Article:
Northeast Joco

April 23, 2013

Budget stability lets library board make plans for the future

The board discusses possible branch consolidation and introduces a new digital media service.

With a stable budget outlook for the current year, the Johnson County Library Board is squarely focused on what the library experience of the future might look like.

The board last week talked about potential branch consolidation, introduced a new digital media subscription service, heard a proposal for a potential new branch in Lenexa and elected the upcoming year’s officers. Its meeting Wednesday opened with brief remarks from outgoing Vice-Chair/Secretary Catherine Nugent and Charley Vogt. Their board terms expired Wednesday night. Vogt urged the library to keep pushing for a new Monticello branch in northwest Johnson County.

“Libraries are in my blood and it’s been a great eight years,” said Vogt. “Nothing has ever changed the need for a new library out in western Lenexa and western Shawnee.”

Amid the discussion of the capital improvement plan, County Librarian Sean Casserley presented the revenue report, which covers the finances through the end of February. It showed that with 17 percent of the year elapsed, the library has revenue of $11.6 million. That accounts for 49 percent of its projected 2013 budget of $23.6 million.

While the library has accumulated revenue at a slower pace than the previous year — by February 2012, the library had secured revenue accounting for 59 percent of its budget — the amount coming in still far outpaces its expenses ($2,804,884.72), which year to date, are only 12 percent of the projected budget.

Casserley stated that based on those numbers and potential uncertainty in the economy, he anticipated waiting to fill eight open positions until the end of 2013.

In the interim, he noted that the library has decided to offer Zinio, a digital magazine subscription service, to library patrons. The cost of the service, which is expected to launch in late June or July, is $30,000.

“We’re offering content in a way that you don’t have to come into our facilities,” Casserley said. “Because we’re seeing an uptrend in media” usage.

The board also expects usage patterns to affect potential decisions on branch consolidation. Casserley is considering options for merging the Cedar Roe and Antioch branches. A 2009 master plan called for the aging facilities to be combined in 2016. Cedar Roe was built in 1967 in Roeland Park and Antioch was built in 1956 in Merriam.

“We’re looking at two buildings that are approaching the end of their life,” Casserley said.

In a conversation about potential alternatives, board members suggested integrating a new library space within a community center or taking over an empty retail space along a busy thoroughfare like Shawnee Mission Parkway or Johnson Drive.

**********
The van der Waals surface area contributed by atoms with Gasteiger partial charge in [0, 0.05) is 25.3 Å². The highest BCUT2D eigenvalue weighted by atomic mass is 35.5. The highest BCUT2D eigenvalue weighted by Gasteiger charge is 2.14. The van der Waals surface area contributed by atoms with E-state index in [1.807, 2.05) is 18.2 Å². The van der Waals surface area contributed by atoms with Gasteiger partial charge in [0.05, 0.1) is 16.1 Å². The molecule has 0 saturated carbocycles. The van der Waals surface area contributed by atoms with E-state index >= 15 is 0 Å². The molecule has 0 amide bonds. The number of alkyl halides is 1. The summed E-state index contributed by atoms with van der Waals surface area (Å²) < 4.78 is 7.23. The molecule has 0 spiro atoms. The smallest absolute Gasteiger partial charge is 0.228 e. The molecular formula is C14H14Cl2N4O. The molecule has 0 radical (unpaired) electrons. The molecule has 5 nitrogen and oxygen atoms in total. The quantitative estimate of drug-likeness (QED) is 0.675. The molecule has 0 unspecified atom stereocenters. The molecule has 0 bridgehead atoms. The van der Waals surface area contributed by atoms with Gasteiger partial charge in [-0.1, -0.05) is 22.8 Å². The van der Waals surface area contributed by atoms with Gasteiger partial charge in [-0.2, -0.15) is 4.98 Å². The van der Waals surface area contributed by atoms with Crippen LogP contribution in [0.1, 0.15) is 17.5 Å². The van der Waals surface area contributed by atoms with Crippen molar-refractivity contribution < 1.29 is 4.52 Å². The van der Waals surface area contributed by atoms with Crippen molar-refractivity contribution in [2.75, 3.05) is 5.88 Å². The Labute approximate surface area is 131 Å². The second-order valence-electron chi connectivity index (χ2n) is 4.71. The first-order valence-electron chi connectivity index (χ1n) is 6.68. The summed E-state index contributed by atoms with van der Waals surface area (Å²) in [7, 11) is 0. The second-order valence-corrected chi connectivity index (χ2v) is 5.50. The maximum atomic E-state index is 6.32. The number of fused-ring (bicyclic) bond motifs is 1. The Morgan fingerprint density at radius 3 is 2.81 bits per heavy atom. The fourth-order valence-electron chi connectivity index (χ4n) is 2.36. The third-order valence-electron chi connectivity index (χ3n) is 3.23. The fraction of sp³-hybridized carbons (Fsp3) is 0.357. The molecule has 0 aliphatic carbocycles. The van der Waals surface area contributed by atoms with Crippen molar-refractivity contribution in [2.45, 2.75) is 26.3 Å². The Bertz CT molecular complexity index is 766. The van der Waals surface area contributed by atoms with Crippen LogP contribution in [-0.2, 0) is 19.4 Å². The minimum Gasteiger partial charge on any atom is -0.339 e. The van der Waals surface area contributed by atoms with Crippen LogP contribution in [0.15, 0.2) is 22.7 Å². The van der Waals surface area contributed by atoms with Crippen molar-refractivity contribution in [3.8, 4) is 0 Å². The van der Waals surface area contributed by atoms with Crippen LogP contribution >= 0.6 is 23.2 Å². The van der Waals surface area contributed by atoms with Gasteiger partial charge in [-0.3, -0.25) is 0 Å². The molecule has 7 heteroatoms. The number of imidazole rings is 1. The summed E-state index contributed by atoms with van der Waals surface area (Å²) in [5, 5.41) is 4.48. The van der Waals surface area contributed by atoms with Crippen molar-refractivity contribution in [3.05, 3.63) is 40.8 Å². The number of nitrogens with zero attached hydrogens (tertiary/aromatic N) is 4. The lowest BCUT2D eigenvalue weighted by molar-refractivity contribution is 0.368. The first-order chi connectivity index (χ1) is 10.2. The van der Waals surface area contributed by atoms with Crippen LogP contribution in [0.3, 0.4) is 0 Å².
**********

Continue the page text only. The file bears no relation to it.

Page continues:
“We’re still in the process of defining the library of the future,” said board member Nancy Hupp.

“The library of the future would have a smaller footprint, would be more consolidated and have a bigger media component,” said Nugent.

The library of the future may also be in Lenexa, at least that’s the hope of Lenexa City Administrator Eric Wade. He, alongside Lenexa Mayor Michael Boehm, attended Wednesday’s meeting as part of an attempt to restart the conversation about building a new library within Lenexa City Center. The city’s multi-use development at the intersection of 87th Street Parkway and Renner Boulevard is designed to be a mix of residential, commercial and public spaces.

“The hope is that this is an idea that you have interest in,” Wade said. “And that we start talking about how to move this from an idea to a reality.”

A proposed 28,000-square-foot library branch would be located on two floors in a community center space alongside an auditorium, community meeting spaces, city administration offices and a gymnasium. Lenexa is also talking with Johnson County Community College about building classroom space in the complex. If the library moved into Lenexa City Center, the Lackman branch would be closed. The board expressed an interest in hearing more information, but took no formal steps.

The meeting closed with a restructuring of the board. Current chair Mitra Templin will serve a second term as board chair with Hupp serving as vice-chair, Neil Shortlidge as secretary and Emmanuel Obi as treasurer.

“I just hope that future boards will look back and understand what we started here was to do the libraries of the future, which you all know was my big push toward consolidation,” said Nugent.

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